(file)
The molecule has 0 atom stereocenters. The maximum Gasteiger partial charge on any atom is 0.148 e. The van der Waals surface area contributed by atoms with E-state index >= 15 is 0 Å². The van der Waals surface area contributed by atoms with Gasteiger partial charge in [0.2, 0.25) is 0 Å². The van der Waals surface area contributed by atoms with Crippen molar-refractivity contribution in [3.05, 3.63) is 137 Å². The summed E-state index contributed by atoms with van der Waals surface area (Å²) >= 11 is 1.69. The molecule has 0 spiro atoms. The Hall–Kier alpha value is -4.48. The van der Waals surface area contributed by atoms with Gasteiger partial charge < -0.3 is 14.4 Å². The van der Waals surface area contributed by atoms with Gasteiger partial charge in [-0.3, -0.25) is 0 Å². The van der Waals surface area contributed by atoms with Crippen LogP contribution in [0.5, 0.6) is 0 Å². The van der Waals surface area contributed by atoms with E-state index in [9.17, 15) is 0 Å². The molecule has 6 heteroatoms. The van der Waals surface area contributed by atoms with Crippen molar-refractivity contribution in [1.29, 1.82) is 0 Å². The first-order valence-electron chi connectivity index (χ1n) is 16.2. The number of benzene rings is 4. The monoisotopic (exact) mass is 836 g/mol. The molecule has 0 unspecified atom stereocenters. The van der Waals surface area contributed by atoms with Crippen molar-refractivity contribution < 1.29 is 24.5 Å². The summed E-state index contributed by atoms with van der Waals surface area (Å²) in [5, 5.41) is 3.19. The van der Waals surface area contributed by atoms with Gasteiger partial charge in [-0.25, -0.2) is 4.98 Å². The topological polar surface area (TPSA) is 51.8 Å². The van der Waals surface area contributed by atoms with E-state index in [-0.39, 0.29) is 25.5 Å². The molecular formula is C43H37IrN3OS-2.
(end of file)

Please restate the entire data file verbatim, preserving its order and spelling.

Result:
The molecule has 0 atom stereocenters. The maximum Gasteiger partial charge on any atom is 0.148 e. The van der Waals surface area contributed by atoms with E-state index >= 15 is 0 Å². The van der Waals surface area contributed by atoms with Gasteiger partial charge in [0.2, 0.25) is 0 Å². The van der Waals surface area contributed by atoms with Crippen molar-refractivity contribution in [3.05, 3.63) is 137 Å². The summed E-state index contributed by atoms with van der Waals surface area (Å²) >= 11 is 1.69. The molecule has 0 spiro atoms. The Hall–Kier alpha value is -4.48. The van der Waals surface area contributed by atoms with Gasteiger partial charge < -0.3 is 14.4 Å². The van der Waals surface area contributed by atoms with Gasteiger partial charge in [-0.3, -0.25) is 0 Å². The van der Waals surface area contributed by atoms with Crippen LogP contribution in [0.5, 0.6) is 0 Å². The van der Waals surface area contributed by atoms with E-state index in [9.17, 15) is 0 Å². The molecule has 6 heteroatoms. The van der Waals surface area contributed by atoms with Crippen molar-refractivity contribution in [1.29, 1.82) is 0 Å². The first-order valence-electron chi connectivity index (χ1n) is 16.2. The number of benzene rings is 4. The monoisotopic (exact) mass is 836 g/mol. The molecule has 0 unspecified atom stereocenters. The van der Waals surface area contributed by atoms with Crippen molar-refractivity contribution < 1.29 is 24.5 Å². The summed E-state index contributed by atoms with van der Waals surface area (Å²) in [5, 5.41) is 3.19. The van der Waals surface area contributed by atoms with Gasteiger partial charge in [-0.25, -0.2) is 4.98 Å². The topological polar surface area (TPSA) is 51.8 Å². The van der Waals surface area contributed by atoms with E-state index in [-0.39, 0.29) is 25.5 Å². The molecular formula is C43H37IrN3OS-2.